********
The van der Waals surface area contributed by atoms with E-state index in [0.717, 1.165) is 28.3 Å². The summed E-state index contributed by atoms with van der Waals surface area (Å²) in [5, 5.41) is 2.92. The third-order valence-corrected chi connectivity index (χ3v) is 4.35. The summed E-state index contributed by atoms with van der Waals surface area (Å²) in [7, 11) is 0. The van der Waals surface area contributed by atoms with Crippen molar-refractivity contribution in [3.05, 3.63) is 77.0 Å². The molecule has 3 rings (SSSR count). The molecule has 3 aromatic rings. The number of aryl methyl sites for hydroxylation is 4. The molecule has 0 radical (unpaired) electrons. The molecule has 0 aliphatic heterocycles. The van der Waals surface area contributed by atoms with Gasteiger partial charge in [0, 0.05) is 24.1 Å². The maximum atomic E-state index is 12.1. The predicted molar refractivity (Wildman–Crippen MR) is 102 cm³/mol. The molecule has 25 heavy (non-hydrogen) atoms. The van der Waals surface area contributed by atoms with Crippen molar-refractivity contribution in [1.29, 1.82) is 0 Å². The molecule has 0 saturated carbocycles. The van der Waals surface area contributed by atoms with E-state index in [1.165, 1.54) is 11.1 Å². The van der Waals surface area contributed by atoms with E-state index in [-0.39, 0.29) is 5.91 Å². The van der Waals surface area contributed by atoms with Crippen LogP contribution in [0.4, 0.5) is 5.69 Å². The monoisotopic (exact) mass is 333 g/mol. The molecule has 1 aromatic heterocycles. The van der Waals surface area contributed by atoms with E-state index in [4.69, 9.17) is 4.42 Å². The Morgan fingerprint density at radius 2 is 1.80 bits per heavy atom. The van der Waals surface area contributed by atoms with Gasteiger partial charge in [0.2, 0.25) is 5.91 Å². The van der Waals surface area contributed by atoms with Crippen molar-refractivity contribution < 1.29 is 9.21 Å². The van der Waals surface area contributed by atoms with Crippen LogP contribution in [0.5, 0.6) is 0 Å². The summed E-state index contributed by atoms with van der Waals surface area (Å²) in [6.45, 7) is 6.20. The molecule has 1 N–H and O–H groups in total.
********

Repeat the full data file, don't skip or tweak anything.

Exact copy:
The van der Waals surface area contributed by atoms with E-state index in [0.717, 1.165) is 28.3 Å². The summed E-state index contributed by atoms with van der Waals surface area (Å²) in [5, 5.41) is 2.92. The third-order valence-corrected chi connectivity index (χ3v) is 4.35. The summed E-state index contributed by atoms with van der Waals surface area (Å²) in [7, 11) is 0. The van der Waals surface area contributed by atoms with Crippen molar-refractivity contribution in [3.05, 3.63) is 77.0 Å². The molecule has 3 rings (SSSR count). The molecule has 3 aromatic rings. The number of aryl methyl sites for hydroxylation is 4. The molecule has 0 radical (unpaired) electrons. The molecule has 0 aliphatic heterocycles. The van der Waals surface area contributed by atoms with Gasteiger partial charge in [0, 0.05) is 24.1 Å². The maximum atomic E-state index is 12.1. The predicted molar refractivity (Wildman–Crippen MR) is 102 cm³/mol. The molecule has 25 heavy (non-hydrogen) atoms. The van der Waals surface area contributed by atoms with Crippen molar-refractivity contribution in [1.29, 1.82) is 0 Å². The molecule has 0 saturated carbocycles. The van der Waals surface area contributed by atoms with E-state index in [1.165, 1.54) is 11.1 Å². The van der Waals surface area contributed by atoms with E-state index in [-0.39, 0.29) is 5.91 Å². The van der Waals surface area contributed by atoms with Crippen LogP contribution in [0.4, 0.5) is 5.69 Å². The monoisotopic (exact) mass is 333 g/mol. The molecule has 1 aromatic heterocycles. The van der Waals surface area contributed by atoms with E-state index in [4.69, 9.17) is 4.42 Å². The Morgan fingerprint density at radius 2 is 1.80 bits per heavy atom. The van der Waals surface area contributed by atoms with Gasteiger partial charge in [0.2, 0.25) is 5.91 Å². The van der Waals surface area contributed by atoms with Crippen molar-refractivity contribution < 1.29 is 9.21 Å². The van der Waals surface area contributed by atoms with Crippen LogP contribution in [0.5, 0.6) is 0 Å². The summed E-state index contributed by atoms with van der Waals surface area (Å²) in [6.45, 7) is 6.20. The molecule has 1 N–H and O–H groups in total.